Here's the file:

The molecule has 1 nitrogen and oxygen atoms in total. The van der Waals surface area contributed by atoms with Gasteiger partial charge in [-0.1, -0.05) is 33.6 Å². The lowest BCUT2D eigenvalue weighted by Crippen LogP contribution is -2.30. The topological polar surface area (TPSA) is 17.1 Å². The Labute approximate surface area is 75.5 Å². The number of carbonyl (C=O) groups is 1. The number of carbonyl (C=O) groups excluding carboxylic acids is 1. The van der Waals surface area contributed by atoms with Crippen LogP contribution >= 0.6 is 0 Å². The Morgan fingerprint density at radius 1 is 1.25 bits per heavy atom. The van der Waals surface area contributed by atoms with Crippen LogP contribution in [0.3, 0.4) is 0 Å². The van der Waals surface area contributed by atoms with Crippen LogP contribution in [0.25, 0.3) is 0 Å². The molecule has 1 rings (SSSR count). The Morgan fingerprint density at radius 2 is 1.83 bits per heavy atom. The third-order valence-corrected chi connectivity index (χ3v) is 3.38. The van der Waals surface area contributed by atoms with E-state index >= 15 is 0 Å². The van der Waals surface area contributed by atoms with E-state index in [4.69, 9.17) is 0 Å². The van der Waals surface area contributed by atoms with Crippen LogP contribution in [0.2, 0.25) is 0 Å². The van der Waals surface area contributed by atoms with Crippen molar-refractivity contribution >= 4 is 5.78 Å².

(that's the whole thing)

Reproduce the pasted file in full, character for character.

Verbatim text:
The molecule has 1 nitrogen and oxygen atoms in total. The van der Waals surface area contributed by atoms with Gasteiger partial charge in [-0.1, -0.05) is 33.6 Å². The lowest BCUT2D eigenvalue weighted by Crippen LogP contribution is -2.30. The topological polar surface area (TPSA) is 17.1 Å². The Labute approximate surface area is 75.5 Å². The number of carbonyl (C=O) groups is 1. The number of carbonyl (C=O) groups excluding carboxylic acids is 1. The van der Waals surface area contributed by atoms with Crippen LogP contribution >= 0.6 is 0 Å². The Morgan fingerprint density at radius 1 is 1.25 bits per heavy atom. The van der Waals surface area contributed by atoms with Crippen LogP contribution in [0.3, 0.4) is 0 Å². The van der Waals surface area contributed by atoms with Crippen LogP contribution in [0.25, 0.3) is 0 Å². The molecule has 1 rings (SSSR count). The Morgan fingerprint density at radius 2 is 1.83 bits per heavy atom. The third-order valence-corrected chi connectivity index (χ3v) is 3.38. The van der Waals surface area contributed by atoms with E-state index >= 15 is 0 Å². The van der Waals surface area contributed by atoms with E-state index in [4.69, 9.17) is 0 Å². The van der Waals surface area contributed by atoms with Crippen LogP contribution in [0.2, 0.25) is 0 Å². The van der Waals surface area contributed by atoms with Crippen molar-refractivity contribution >= 4 is 5.78 Å².